Summary of Bill:
A city or county may create a property tax exemption program to promote the preservation of affordable housing available for very low-income households. Starting in 2017, the exemption may apply to local property taxes, but does not apply to the state tax portion. A tax exemption applied by a city may not exempt the county property tax portion without the county's permission. The tax exemption applies for up to 15 consecutive years, but may be extended for an additional three years if the project meets certain energy standards.
Eligibility. The exemption applies to certain multifamily properties if at least 25 percent of its units are rented at rates that are affordable to households with an income up to 50 percent of the median family income of the area. The threshold household income level may be lowered to serve severely low-income households, or raised up to 60 percent of the median family income in high property value areas. The rent levels for eligible housing must not exceed 30 percent of the income limit for the housing unit.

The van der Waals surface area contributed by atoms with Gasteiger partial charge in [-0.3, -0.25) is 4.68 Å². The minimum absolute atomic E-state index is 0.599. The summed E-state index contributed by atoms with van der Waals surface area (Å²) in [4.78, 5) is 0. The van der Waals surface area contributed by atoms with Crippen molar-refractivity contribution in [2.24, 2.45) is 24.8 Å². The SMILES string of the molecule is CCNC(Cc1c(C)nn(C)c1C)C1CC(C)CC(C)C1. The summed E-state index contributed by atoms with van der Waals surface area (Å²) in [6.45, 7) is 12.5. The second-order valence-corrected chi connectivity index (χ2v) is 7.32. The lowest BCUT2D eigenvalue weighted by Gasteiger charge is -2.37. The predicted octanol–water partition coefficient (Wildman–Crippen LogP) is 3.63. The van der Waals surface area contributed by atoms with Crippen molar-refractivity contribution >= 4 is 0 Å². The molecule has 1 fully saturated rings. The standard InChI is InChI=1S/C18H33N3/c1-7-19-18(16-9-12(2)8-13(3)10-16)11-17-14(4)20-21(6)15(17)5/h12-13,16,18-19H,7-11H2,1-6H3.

The multifamily property must be part of a residential or mixed-use project and have a 90 percent occupancy rate. It must provide at least half of its space for permanent residents. It also must comply with applicable land use, zoning, and building regulations and meet any building guidelines required by the city or county. A property owner must contract with the city or county under terms and conditions satisfactory to the city or county.